In the new age of marketing and the new world marketing atmosphere, branding has largely focused on the power of social media. Social interaction is the most powerful form of communication because it implies that both parties are sending and receiving messages. Interaction differs from the more traditional methods of marketing, such as commercial advertising, because it involves two-way communication that places consumers in charge of creating content and messaging on behalf of what they want for the company. Everyone becomes a player.
Regardless, modern marketers can still learn a great deal about how to pitch and market ideas based on the actions of past marketing masterminds. The field is not new. Since the inception of commercial trade routes, merchants have had to find clever ways to stand out from the crowd. PT Barnum is famous for having garnered attention at every turn when he built up the great Barnum and Bailey Circus Empire. Television advertisers have taught us all about the specific aspects of messaging, including where the conclusion of the advertisement should go and how best to engage the audience with such advertising. The American Gilded Age featured incredible advances in production. Modern companies now understand the concept of treating employees well to secure positive marketing internally as well as externally. Public Relations practitioners such as Edward Bernays discovered long ago that if you garner attention the right way, you don’t even have to pay for it.
Even social media tacticians have already discovered useful, valuable, seemingly universal principles for using their favorite medium. Facebook posts tend to do better during certain times of day and certain days of the week. Twitter messages are obviously better for content that can be expressed in short, bursting messages. MySpace is for music brands. FourSquare works well for retail.
As a marketer, finding new, innovative ways to get out your ideas is only a very small part of what you do. Knowing when to use strategies that already exist might be even more important. There’s no reason to reinvent the wheel of marketing when half of your toolkit has already been invented.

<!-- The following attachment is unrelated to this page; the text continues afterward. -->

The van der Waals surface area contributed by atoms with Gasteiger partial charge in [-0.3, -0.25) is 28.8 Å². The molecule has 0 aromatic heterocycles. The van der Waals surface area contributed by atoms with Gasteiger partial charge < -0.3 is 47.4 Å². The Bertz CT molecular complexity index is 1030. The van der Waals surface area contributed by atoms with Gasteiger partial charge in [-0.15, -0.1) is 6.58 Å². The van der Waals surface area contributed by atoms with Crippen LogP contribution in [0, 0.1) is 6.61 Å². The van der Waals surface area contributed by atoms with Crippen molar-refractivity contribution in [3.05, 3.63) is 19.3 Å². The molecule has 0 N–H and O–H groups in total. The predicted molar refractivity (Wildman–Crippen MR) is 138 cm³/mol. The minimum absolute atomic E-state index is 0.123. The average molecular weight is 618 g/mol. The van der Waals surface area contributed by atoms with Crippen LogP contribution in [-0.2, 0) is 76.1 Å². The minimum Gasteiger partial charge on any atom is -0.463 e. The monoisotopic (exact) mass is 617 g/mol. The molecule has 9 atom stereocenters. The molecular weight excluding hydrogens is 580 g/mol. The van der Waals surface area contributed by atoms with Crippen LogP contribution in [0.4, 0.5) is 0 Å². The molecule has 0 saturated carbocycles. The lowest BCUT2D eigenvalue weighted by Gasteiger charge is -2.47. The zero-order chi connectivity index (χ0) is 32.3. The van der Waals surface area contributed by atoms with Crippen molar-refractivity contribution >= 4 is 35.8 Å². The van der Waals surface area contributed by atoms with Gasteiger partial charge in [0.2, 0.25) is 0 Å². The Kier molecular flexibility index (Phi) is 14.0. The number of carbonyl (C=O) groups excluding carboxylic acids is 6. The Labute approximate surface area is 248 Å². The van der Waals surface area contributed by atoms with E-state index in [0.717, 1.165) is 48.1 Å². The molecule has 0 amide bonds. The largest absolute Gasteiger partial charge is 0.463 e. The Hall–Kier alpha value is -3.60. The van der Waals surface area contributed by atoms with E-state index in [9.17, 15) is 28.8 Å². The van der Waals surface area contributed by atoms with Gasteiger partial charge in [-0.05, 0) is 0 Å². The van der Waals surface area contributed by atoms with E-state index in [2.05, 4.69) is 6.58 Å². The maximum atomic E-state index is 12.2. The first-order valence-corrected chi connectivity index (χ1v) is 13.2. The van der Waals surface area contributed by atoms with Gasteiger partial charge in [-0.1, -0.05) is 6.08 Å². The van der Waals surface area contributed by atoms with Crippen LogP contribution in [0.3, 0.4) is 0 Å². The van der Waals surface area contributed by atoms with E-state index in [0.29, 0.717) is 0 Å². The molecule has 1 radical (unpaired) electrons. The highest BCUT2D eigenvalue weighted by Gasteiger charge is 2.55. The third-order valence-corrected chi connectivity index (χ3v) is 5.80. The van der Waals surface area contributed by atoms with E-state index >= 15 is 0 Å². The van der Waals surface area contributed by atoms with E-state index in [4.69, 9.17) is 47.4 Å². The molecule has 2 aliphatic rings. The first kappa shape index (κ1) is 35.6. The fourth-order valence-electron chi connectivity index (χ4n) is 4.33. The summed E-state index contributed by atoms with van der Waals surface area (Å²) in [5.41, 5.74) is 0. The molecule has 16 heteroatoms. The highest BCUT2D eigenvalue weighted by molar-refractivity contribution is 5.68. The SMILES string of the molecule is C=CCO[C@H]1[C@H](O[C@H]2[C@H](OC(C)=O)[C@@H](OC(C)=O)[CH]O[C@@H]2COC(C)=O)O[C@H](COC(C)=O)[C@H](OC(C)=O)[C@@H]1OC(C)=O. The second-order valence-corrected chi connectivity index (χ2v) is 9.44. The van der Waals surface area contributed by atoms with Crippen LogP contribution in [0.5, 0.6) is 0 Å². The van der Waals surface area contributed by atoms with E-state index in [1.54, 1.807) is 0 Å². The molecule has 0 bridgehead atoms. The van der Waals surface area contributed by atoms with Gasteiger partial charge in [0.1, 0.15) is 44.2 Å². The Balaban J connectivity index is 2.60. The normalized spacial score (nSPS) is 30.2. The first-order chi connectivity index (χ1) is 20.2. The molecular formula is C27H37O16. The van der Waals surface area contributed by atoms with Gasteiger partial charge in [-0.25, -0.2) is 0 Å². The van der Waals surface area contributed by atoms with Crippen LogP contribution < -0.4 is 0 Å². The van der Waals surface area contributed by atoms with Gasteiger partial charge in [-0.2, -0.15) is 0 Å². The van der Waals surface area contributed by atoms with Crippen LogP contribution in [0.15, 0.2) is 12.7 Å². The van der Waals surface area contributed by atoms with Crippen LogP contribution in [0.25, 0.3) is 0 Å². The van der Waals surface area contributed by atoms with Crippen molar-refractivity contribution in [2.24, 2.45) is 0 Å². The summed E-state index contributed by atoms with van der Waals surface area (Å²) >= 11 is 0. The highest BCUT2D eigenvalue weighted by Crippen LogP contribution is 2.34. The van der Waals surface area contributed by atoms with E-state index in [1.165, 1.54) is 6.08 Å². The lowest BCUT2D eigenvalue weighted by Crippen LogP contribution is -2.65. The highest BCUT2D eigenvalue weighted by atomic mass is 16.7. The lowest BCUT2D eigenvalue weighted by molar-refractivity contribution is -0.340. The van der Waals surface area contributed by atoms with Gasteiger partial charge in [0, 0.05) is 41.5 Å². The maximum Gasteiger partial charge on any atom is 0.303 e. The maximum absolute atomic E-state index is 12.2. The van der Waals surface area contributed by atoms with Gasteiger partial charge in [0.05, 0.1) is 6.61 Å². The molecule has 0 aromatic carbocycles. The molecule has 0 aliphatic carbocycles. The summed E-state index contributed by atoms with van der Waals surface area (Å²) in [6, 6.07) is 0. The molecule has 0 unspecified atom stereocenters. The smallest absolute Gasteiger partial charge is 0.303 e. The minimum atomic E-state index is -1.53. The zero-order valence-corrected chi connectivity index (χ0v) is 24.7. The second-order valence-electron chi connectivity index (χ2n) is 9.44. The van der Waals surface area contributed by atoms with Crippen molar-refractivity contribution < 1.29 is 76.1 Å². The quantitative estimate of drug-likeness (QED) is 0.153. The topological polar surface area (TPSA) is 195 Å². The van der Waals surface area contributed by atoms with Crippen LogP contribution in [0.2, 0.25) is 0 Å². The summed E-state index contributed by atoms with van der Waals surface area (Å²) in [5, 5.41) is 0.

Here are five ways to stand on the shoulders of marketing giants.
#1 READ BOOKS
I know it was annoying at the time, but your school teachers made you read because it has been and still is the easiest way for a person to learn massive amounts of information at incredible speed. Every day, marketing strategists make discoveries that progress the field and their own businesses.
#2 READ CASE STUDIES
Case studies are works designed by people who have already benefited from learning about the past. All you have to do is read their previously distilled information, available all over the internet, and you have a leg up on the competition.
In fact, you can start with the BrightBox case studies.
#3 READ NEWS
While social networks are great, we are still in the era of mass media. You have to know how news works. There is no better way to gauge the news than to actually observe it as it unfolds and interpret it. Get a fingertip feel for the way the media works. Try to predict the outcome of events and assess why your predictions hit or miss. This is a lot easier said than done, but practice helps.
If you work in marketing, branding or public relations, then you already know plenty of smart, crafty, clever, intelligent people just waiting to impart their knowledge on others. All you have to do listen and take their advice. You don’t know everything, and everyone knows something. Besides, listening is a key part of pitching a product or a service. Practice and educate yourself in one swoop. Open your ears.
#5 WATCH TV
When asked at point blank range, most consumers will tell you that advertisements annoy them. Two minutes later, though, those same consumers will rant and rave about how much they love Flo from the Progressive commercials. Certain advertisements can be effective at certain times. Instead of leaping off of the couch for those three minutes to grab another soda and refill your salsa bowl, focus on the advertisements in front of you and see which ones stand out.